Would you stop gossiping about your neighbours if you thought you’d be fined and forced to pick up litter if you got caught? That’s the fate of people in a town in the Philippines who get caught spreading rumours.
In a report from the Earthwatch Insitute has found that plastic bottles are what makes up most of the plastic litter in European waterways. It may be surprising that plastic bags and straws account for so little.
Hillwalkers and climbers are being urged to take part in a clean up campaign that will rid the country’s mountains of litter. The British Mountaineering Council (BMC) will launch the initiative at the Sheffield Adventure Film Festival. The campaign is going to be called ‘The Hills to Oceans; Removing Mountains of Waste’ or H2O for short.
Highways England has urged drivers to do their bit to help reduce litter found on motorways, each year 200,000 bags of litter are collected from the side of the roads every year. This year they have stepped up to support the Great British Spring Clean.
Wet wipes that have been flushed down the toilet made up a huge 77% of the waste that was picked up during a charity litter pick on the banks of the River Thames. To put it in perspective 4000 wipes were picked up along 400 metres of river bank.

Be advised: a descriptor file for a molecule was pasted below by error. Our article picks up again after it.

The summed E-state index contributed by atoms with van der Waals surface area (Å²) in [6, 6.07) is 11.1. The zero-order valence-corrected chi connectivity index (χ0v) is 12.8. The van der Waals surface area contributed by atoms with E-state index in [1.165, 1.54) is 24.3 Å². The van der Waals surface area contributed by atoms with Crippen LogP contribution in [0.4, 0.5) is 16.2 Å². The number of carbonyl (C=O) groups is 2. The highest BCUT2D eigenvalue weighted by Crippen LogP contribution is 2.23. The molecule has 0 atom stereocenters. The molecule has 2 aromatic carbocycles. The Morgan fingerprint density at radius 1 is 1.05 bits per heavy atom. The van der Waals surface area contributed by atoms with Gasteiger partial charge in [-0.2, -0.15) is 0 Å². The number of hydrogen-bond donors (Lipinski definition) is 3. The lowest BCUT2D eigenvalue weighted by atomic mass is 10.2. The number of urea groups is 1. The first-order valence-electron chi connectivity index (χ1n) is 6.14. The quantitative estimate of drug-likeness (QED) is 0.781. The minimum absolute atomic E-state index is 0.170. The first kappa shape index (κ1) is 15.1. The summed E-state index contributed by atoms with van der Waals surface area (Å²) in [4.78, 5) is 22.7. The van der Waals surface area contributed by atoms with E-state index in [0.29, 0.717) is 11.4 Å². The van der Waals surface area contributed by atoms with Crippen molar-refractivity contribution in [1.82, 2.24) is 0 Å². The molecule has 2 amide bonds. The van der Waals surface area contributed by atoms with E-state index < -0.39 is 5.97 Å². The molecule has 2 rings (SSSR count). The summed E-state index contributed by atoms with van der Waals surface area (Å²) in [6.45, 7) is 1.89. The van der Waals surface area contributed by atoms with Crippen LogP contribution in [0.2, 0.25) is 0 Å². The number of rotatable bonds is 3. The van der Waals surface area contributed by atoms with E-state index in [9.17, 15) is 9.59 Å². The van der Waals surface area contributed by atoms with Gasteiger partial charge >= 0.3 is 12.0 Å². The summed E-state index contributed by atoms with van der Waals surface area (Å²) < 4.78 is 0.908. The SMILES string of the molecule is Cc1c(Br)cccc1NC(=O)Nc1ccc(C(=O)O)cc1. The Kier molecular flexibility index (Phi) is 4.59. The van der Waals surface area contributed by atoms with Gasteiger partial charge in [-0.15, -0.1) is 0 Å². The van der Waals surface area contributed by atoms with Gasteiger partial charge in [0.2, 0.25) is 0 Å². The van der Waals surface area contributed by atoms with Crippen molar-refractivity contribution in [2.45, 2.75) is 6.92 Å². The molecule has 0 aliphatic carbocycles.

Nestle has become one of the latest strategic partners of Project Stop which is an initiative to help prevent plastic pollution in South East Asia. Estimates say that there is around 150 million tonnes of plastic in our oceans at the moment, with over half of it coming from 5 countries.
Despite all of the clean ups and education programmes, litter is still a huge problem and it costs local authorities around £1 billion per year to clean up, with the main source of litter being chewing gum and cigarette butts.
Over the festive season you would have seen plenty of it over the festive season, but this could be bad for the environment. Standard glitter is made from plastics which can take 450 years to break down